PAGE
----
Identification of a alpha-helical molten globule intermediate and structural characterization of beta-cardiotoxin, an all beta-sheet protein isolated from the venom of Ophiophagus hannah (king cobra).Roy, A., Qingxiang, S., Alex, C., Rajagopalan, N., Jobichen, C., Sivaraman, J., Kini, R.M.
(2019) Protein Sci 28: 952-963
- PubMed: 30891862
- DOI: 10.1002/pro.3605
- Primary Citation of Related Structures:
- PubMed Abstract:
β-Cardiotoxin is a novel member of the snake venom three-finger toxin (3FTX) family. This is the first exogenous protein to antagonize β-adrenergic receptors and thereby causing reduction in heart rates (bradycardia) when administered into animals, unlike the conventional cardiotoxins as reported earlier ...
β-Cardiotoxin is a novel member of the snake venom three-finger toxin (3FTX) family. This is the first exogenous protein to antagonize β-adrenergic receptors and thereby causing reduction in heart rates (bradycardia) when administered into animals, unlike the conventional cardiotoxins as reported earlier. 3FTXs are stable all β-sheet peptides with 60-80 amino acid residues. Here, we describe the three-dimensional crystal structure of β-cardiotoxin together with the identification of a molten globule intermediate in the unfolding pathway of this protein. In spite of the overall structural similarity of this protein with conventional cardiotoxins, there are notable differences observed at the loop region and in the charge distribution on the surface, which are known to be critical for cytolytic activity of cardiotoxins. The molten globule intermediate state present in the thermal unfolding pathway of β-cardiotoxin was however not observed during the chemical denaturation of the protein. Interestingly, circular dichroism (CD) and NMR studies revealed the presence of α-helical secondary structure in the molten globule intermediate. These results point to substantial conformational plasticity of β-cardiotoxin, which might aid the protein in responding to the sometimes conflicting demands of structure, stability, and function during its biological lifetime.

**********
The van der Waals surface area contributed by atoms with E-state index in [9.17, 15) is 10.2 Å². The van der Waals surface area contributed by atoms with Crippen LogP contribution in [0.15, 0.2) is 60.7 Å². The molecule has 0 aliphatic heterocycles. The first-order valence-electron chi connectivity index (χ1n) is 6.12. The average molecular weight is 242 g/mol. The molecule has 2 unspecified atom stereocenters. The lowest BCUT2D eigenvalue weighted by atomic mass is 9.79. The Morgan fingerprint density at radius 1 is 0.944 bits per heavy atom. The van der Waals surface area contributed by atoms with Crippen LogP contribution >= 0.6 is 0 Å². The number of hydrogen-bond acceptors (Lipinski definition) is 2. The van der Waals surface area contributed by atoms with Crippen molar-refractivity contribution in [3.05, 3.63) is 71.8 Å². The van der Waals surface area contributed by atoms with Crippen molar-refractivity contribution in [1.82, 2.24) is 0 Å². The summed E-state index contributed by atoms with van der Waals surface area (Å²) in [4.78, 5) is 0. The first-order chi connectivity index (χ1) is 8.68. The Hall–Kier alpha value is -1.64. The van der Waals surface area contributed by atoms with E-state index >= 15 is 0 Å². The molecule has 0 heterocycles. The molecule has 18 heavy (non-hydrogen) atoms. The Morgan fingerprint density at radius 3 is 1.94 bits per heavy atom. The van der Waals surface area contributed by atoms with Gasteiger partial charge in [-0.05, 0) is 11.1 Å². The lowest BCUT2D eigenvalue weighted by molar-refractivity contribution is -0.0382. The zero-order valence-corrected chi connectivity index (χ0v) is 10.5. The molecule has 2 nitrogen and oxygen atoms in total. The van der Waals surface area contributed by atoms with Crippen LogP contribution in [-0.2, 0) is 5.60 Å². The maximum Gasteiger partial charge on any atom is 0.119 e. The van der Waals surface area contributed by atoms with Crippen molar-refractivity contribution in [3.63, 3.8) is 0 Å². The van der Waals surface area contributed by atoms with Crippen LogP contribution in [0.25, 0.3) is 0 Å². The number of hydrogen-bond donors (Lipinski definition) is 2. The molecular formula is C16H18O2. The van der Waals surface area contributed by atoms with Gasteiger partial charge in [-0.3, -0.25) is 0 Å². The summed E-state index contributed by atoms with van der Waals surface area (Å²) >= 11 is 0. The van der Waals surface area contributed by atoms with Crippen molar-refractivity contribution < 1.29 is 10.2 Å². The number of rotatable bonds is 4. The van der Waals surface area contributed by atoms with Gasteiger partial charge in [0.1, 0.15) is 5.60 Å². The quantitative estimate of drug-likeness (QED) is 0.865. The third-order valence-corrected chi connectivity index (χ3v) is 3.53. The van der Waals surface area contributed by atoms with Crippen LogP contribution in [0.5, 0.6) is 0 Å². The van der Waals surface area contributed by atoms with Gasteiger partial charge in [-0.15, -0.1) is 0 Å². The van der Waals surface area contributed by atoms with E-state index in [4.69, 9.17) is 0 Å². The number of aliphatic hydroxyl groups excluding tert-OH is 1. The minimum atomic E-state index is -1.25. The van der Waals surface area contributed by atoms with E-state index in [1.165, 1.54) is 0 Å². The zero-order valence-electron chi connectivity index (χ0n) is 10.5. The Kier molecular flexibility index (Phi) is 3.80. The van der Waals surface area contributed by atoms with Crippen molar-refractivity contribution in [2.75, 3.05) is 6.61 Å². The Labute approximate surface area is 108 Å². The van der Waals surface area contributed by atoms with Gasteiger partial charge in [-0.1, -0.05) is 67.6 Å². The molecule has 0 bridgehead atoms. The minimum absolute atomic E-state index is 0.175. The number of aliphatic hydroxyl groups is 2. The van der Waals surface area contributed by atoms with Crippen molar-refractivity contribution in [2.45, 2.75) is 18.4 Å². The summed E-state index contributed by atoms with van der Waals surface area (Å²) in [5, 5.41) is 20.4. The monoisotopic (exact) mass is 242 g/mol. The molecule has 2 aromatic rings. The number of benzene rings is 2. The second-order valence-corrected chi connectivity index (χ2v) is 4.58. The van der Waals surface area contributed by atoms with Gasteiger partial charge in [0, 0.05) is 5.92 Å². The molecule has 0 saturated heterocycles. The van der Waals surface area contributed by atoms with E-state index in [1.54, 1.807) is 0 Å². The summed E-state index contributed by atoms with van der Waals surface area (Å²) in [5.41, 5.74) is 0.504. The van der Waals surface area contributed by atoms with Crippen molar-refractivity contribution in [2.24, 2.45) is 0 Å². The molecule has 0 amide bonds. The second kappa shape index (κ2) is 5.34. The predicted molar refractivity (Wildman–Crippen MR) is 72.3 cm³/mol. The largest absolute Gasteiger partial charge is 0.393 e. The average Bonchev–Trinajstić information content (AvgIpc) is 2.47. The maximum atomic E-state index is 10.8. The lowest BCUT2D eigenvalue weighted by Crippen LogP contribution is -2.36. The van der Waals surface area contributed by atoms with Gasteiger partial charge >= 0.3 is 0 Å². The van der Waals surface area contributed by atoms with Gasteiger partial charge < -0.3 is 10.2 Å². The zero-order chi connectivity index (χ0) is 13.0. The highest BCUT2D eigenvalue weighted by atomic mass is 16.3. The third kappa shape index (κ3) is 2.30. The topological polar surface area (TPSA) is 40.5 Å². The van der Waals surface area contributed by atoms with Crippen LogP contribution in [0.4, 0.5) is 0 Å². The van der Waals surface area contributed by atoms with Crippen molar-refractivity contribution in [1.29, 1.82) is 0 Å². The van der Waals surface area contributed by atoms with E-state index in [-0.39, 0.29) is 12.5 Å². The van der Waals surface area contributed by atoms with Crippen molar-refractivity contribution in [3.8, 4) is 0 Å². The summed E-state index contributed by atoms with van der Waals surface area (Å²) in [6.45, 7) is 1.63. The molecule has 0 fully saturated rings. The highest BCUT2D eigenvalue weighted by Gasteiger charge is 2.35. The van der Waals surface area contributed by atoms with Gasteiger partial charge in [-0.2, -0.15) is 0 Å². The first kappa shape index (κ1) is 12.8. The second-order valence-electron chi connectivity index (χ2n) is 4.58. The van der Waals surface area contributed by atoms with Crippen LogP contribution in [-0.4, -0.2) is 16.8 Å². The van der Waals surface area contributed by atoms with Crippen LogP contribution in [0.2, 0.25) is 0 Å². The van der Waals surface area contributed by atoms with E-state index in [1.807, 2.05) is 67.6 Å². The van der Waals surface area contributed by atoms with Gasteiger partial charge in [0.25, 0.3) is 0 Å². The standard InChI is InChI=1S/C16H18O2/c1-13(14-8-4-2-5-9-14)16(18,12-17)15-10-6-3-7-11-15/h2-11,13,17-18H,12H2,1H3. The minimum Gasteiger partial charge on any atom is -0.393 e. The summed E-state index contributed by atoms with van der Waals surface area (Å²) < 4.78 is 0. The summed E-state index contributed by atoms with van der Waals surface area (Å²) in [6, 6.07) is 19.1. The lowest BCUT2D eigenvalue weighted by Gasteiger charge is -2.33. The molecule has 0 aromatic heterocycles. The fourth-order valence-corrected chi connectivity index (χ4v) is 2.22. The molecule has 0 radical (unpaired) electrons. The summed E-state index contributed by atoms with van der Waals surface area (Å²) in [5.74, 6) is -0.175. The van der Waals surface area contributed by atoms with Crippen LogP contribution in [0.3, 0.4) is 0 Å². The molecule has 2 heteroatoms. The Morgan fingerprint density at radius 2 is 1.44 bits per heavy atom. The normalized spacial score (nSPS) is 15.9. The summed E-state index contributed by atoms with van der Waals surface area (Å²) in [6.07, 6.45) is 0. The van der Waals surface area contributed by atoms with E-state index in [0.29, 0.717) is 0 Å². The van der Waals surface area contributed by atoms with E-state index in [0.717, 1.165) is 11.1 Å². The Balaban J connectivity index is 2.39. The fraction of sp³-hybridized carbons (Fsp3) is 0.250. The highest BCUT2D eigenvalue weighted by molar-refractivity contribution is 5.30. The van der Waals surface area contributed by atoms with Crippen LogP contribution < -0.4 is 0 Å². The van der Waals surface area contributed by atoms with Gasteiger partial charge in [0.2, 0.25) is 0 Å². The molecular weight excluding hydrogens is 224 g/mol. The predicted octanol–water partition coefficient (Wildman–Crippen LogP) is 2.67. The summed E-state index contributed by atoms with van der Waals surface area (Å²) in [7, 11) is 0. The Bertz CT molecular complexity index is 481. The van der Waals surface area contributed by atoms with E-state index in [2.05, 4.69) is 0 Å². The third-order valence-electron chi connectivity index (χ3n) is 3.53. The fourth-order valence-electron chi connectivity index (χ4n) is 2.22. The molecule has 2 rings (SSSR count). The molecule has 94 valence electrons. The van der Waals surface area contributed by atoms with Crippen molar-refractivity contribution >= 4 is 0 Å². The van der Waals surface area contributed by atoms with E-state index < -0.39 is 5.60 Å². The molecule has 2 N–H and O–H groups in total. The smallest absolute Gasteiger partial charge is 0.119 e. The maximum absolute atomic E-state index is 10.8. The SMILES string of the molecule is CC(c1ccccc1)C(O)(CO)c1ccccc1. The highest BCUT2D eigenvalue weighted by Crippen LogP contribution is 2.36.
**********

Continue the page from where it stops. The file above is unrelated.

Department of Biological Sciences, Faculty of Science, National University of Singapore, Singapore 117543.